WASHINGTON—More than a week after President Barack Obama's cold-blooded killing of a local couple, members of the American news media admitted Tuesday that they were still trying to find the best angle for covering the gruesome crime.

"I know there's a story in there somewhere," said Newsweek editor Jon Meacham, referring to Obama's home invasion and execution-style slaying of Jeff and Sue Finowicz on Apr. 8. "Right now though, it's probably best to just sit back and wait for more information to come in. After all, the only thing we know for sure is that our president senselessly murdered two unsuspecting Americans without emotion or hesitation."

Added Meacham, "It's not so cut and dried."

Associated Press reporters investigate any possible gym training regimens the president might have used to get into peak physical condition for the murders.

Since the killings took place, reporters across the country have struggled to come up with an appropriate take on the ruthless crime, with some wondering whether it warrants front-page coverage, and others questioning its relevance in a fast-changing media landscape.

"What exactly is the news hook here?" asked Rick Kaplan, executive producer of the CBS Evening News. "Is this an upbeat human-interest story about a 'day in the life' of a bloodthirsty president who likes to kill people? Or is it more of an examination of how Obama's unusual upbringing in Hawaii helped to shape the way he would one day viciously butcher two helpless citizens in their own home?"

"Or maybe the story is just that murder is cool now," Kaplan continued. "I don't know. There are a million different angles on this one."

So far, the president's double-homicide has not been covered by any major news outlets. The only two mentions of the heinous tragedy have been a 100-word blurb on the Associated Press wire and an obituary on page E7 of this week's edition of the Lake County Examiner.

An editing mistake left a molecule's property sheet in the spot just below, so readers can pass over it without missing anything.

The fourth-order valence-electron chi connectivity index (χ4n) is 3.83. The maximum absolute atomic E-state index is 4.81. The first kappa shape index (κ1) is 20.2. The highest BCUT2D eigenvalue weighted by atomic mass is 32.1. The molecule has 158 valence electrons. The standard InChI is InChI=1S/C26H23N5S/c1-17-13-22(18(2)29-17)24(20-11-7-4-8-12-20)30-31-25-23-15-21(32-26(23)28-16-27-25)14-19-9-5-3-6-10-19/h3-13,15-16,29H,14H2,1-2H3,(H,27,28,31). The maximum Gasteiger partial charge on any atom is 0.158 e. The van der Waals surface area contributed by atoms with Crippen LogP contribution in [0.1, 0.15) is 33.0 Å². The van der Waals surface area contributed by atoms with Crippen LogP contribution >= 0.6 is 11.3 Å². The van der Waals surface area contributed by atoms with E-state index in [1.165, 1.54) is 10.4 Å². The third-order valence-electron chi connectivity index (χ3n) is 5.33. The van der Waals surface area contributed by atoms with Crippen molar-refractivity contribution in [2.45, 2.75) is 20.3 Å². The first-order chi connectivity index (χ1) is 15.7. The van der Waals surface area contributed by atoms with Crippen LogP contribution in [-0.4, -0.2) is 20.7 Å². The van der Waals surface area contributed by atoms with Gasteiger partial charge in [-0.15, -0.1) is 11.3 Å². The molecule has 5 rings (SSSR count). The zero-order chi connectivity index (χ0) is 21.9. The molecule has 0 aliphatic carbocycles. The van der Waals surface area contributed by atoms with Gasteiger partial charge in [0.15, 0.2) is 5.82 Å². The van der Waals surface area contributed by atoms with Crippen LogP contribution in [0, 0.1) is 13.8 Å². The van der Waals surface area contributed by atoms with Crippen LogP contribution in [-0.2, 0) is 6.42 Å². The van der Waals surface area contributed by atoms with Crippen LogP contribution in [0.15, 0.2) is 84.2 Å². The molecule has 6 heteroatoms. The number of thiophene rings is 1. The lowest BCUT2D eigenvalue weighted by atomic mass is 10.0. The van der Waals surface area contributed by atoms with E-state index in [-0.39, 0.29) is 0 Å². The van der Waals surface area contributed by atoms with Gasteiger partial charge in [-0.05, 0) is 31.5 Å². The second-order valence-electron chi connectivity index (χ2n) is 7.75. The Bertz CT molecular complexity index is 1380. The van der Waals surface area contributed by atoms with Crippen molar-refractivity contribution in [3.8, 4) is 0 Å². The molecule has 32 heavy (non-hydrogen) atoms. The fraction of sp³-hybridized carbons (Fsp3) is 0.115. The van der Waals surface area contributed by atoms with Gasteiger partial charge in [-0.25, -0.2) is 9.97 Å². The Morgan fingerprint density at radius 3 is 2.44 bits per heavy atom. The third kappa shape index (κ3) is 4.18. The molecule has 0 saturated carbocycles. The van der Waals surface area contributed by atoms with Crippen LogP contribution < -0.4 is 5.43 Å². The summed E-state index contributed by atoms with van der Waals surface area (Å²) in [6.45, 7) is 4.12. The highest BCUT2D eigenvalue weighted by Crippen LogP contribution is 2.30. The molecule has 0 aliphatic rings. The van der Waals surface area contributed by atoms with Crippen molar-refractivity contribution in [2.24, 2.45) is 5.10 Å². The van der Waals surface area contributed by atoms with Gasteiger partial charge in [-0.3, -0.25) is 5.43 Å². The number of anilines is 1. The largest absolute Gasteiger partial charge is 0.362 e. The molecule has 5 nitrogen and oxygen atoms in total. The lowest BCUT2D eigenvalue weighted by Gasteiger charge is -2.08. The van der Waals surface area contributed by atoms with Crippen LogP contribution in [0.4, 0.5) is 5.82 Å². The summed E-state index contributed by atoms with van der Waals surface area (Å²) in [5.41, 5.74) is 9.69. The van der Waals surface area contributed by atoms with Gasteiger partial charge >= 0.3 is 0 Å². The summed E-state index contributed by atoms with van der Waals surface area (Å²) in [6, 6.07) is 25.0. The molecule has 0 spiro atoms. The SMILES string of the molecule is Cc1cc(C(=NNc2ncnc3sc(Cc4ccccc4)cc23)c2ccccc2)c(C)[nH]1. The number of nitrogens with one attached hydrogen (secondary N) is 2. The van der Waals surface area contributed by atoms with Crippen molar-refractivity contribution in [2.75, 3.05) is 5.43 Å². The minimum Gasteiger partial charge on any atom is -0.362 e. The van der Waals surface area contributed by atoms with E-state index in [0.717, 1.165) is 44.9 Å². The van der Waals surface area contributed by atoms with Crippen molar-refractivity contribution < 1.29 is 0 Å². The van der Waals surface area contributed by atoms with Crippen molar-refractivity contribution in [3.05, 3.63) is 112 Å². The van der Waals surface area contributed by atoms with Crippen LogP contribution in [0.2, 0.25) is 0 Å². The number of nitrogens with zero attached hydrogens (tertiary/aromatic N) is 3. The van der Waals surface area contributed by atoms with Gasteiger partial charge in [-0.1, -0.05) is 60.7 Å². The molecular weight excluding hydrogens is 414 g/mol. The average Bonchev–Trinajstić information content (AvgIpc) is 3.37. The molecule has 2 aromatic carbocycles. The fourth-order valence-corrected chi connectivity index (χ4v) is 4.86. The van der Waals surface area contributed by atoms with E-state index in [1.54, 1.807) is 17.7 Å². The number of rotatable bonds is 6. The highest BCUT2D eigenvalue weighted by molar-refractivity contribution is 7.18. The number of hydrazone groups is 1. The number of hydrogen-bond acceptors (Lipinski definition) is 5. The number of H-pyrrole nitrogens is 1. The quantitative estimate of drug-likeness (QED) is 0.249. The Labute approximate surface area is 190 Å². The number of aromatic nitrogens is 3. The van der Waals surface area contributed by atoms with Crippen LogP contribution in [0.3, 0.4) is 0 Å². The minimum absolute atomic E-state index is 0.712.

While Obama has expressed no remorse for the grisly murders—point-blank shootings with an unregistered .38-caliber revolver—many journalists said it would be irresponsible for the press to sensationalize the story.

"There's been some debate around the office about whether we should report on this at all," Washington Post seniorreporter Bill Tracy said while on assignment at a local dog show. "It's enough of a tragedy without the press jumping in and pointing fingers or, worse, exploiting the violence. Plus, we need to be sensitive to the victims' families at this time. Their loved ones were brutally, brutally murdered, after all."

Nevertheless, a small contingent of independent journalists has begun to express its disapproval and growing shock over the president's actions.

"I hate to rain on everyone's parade, but we are in the midst of an economic crisis here," political pundit Marcus Reid said. "Why was our president ritualistically dismembering the corpses of his prey when he should have been working on a new tax proposal for small businesses? I, for one, am outraged."

The New York Times newsroom is reportedly still undecided on whether or not to print a recent letter received from Obama, in which the president threatens to kill another helpless citizen every Tuesday and "fill [his] heavenly palace with slaves for the afterlife" unless the police "stop the darkness from screaming."

"President Obama's letter presents us with a classic journalistic quandary," executive editor Bill Keller said. "If we print it, then we're giving him control over the kinds of stories we choose to run. It would be an acknowledgment that we somehow give the nation's commander in chief special treatment."

Added Keller, "And that's just not how the press in this country works."